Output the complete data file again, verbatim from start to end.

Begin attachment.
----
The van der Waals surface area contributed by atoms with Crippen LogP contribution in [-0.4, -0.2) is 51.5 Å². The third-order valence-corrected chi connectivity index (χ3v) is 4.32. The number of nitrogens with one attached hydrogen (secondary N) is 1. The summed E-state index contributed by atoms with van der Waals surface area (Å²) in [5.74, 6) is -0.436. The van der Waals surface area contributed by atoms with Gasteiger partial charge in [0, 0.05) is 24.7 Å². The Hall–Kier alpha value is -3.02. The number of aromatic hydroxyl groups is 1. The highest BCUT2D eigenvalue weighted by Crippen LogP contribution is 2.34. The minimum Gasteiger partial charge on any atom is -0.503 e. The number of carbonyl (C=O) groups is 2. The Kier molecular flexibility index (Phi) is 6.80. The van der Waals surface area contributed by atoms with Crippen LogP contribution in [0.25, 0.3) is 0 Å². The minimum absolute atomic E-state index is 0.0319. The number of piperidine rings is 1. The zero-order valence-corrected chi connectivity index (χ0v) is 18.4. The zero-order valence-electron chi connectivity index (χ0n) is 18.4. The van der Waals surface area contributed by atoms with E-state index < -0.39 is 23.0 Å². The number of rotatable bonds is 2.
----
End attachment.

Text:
The van der Waals surface area contributed by atoms with Crippen LogP contribution in [-0.4, -0.2) is 51.5 Å². The third-order valence-corrected chi connectivity index (χ3v) is 4.32. The number of nitrogens with one attached hydrogen (secondary N) is 1. The summed E-state index contributed by atoms with van der Waals surface area (Å²) in [5.74, 6) is -0.436. The van der Waals surface area contributed by atoms with Gasteiger partial charge in [0, 0.05) is 24.7 Å². The Hall–Kier alpha value is -3.02. The number of aromatic hydroxyl groups is 1. The highest BCUT2D eigenvalue weighted by Crippen LogP contribution is 2.34. The minimum Gasteiger partial charge on any atom is -0.503 e. The number of carbonyl (C=O) groups is 2. The Kier molecular flexibility index (Phi) is 6.80. The van der Waals surface area contributed by atoms with Crippen LogP contribution in [0.25, 0.3) is 0 Å². The minimum absolute atomic E-state index is 0.0319. The number of piperidine rings is 1. The zero-order valence-corrected chi connectivity index (χ0v) is 18.4. The zero-order valence-electron chi connectivity index (χ0n) is 18.4. The van der Waals surface area contributed by atoms with E-state index < -0.39 is 23.0 Å². The number of rotatable bonds is 2.